words fae Madeleine Dunne (@kohlgrrl)
When announcing their debut album Sunset Blush back in March, Kississippi teased at a move in direction for the band with the accompanying single release, Easier To Love. It’s a synth-heavy track that starts hushed, with lyrics dipped in vulnerability about giving your all to someone and not being enough, frontwoman Zoe Reynold’s confidence strengthens with each verse. She turns a song about self-deprecation and unworthiness into something empowering and reassuring, a testament to her ability as a writer:
Up to now, I’ve given all I’ve got / You could always keep it if you want / I’ll make myself easier to love
A major change in sound for the band was the prominent use of synths. Kyle Pulley of Headroom Records, who produced the album alongside Reynolds,explained that the synths had initially been part of an experimental demo built on Garageband. That experiment was a resounding success: blending the charm of indie folk Kississippi have previously adhered to with powerful and nostalgic synth pop.
Red Lights kicks off with the dreamy nostalgia Sunset Blush encompasses. Opening with a 90’s style guitar riff and subsequent solo, it laments nerves, giddy happiness and feelings of inadequacy surrounded by iridescent synths that shake the shackles of self-criticism:
You’re too handsome to see / you’re too handsome for me.
Sunset Blush exudes confidence, particularly in the striking diversity of each track; Mirror Kisser kicks off with a forceful synth lead which fades to beautifully frame Reynold’s hushed vocals:
Your freckles reflected / On the faces of strangers.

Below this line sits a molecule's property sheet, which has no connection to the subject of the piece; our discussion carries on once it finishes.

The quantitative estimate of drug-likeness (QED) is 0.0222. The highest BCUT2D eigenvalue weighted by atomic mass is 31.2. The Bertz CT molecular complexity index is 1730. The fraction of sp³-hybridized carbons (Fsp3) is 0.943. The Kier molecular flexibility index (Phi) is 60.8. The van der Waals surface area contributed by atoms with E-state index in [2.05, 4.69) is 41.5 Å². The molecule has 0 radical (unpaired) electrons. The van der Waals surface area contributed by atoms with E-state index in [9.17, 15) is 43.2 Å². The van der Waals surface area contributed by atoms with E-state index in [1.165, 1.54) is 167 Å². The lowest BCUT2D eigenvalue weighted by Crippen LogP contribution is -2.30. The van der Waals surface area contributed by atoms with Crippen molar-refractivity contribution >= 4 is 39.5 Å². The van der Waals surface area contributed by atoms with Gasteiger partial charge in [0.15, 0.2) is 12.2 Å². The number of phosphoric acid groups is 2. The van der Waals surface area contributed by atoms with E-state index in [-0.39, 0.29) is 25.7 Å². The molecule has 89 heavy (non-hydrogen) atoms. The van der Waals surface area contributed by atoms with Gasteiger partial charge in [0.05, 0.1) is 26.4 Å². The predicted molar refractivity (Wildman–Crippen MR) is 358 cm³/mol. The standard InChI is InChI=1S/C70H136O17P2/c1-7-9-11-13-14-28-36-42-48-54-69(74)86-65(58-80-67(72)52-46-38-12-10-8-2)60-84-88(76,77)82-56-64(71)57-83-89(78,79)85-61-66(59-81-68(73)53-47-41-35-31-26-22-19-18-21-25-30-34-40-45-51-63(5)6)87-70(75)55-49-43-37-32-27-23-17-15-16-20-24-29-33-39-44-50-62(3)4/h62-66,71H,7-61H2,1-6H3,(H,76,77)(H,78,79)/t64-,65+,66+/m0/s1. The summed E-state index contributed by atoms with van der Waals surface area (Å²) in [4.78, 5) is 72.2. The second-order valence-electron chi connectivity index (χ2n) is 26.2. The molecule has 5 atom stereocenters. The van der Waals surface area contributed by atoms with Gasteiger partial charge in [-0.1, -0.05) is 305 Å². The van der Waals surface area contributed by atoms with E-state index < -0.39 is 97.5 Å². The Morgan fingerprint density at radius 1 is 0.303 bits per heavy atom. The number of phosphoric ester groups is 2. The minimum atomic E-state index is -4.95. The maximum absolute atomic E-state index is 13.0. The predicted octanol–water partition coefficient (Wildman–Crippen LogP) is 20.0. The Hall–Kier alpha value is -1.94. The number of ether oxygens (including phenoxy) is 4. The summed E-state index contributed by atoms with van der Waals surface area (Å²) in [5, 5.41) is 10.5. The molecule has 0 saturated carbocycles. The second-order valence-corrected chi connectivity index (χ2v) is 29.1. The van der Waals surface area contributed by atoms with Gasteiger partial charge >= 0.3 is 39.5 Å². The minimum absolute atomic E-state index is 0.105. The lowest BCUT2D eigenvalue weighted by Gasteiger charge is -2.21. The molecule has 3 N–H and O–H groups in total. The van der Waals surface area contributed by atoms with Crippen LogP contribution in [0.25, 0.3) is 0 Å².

The song grabs you by the shoulders and shakes you to listen, slowly deconstructing itself as it goes. It stands in stark contrast to the following song. Adrift opens slow and gentle. The first twenty seconds intimately focus on Reynold’s airy vocals, accompanied only be a gentle plucking. It’s very Swiftian in this way, leaving you to half expect a raw and heartfelt ballad about doomed love:
I predicted a terrible end / before obvious glances.
A swelling synth hits you in the face and suddenly, it’s a song to move your body to. The prevailing and exhilarating sound compliments rather than overpowers Reynold’s tender vocals. It strikes the perfect balance of bittersweet lyricism and high energy for tremendously fun listening: dance your tears away to this album.
Or you could just cry. Who Said It First starts warm and endearing, with the melody of a music box. At first, Reynold’s sings simplistically from a place of self-criticism:
I could be better / You could be worse
But as the song reaches a gentle crescendo, it’s an apt song about growth that radiates the sense of reassurance running through the album:
Woke up feeling like someone new / for the worst, but only to you
Listening to put-down lyrics uplifted by prevailing vocals which battle dominant instrumentals leaves you with a strange warmth. While some songs tackle topics of hurt and inadequacy, there’s a happiness and comfort that comes from the new, upbeat tempo. Make no mistake: despite the sad girl lamenting lyrics fans have grown to love Kississippi for, Sunset Blush is empowering. Sadness is an undertone next to the lively beats. Nowhere is this more prominent than opening track, Once Good:
Yours is forgotten / made room for new faces / unsure if I would be seeing yours again.
Lash To Lash features driving distorted guitars which bring the album to a sudden, but satisfying end. The staccato rhythm gives way to isolated vocals, leaving listeners on a final, hopeful note:
Is it too late to fall asleep?
Sunset Blush testifies to Reynold’s diversity as a vocalist and lyricist; capable of mingling heavy and tender, powerful and self-deprecating. The amount of growth showcased since their 2016 EP release We Have No Future, We’re All Doomed is astounding when you bear in mind that this is a debut LP. The band reap the rewards of a willingness to experiment with diverse nostalgia-pop sounds while lyrically staying true to their raw and heartfelt origins.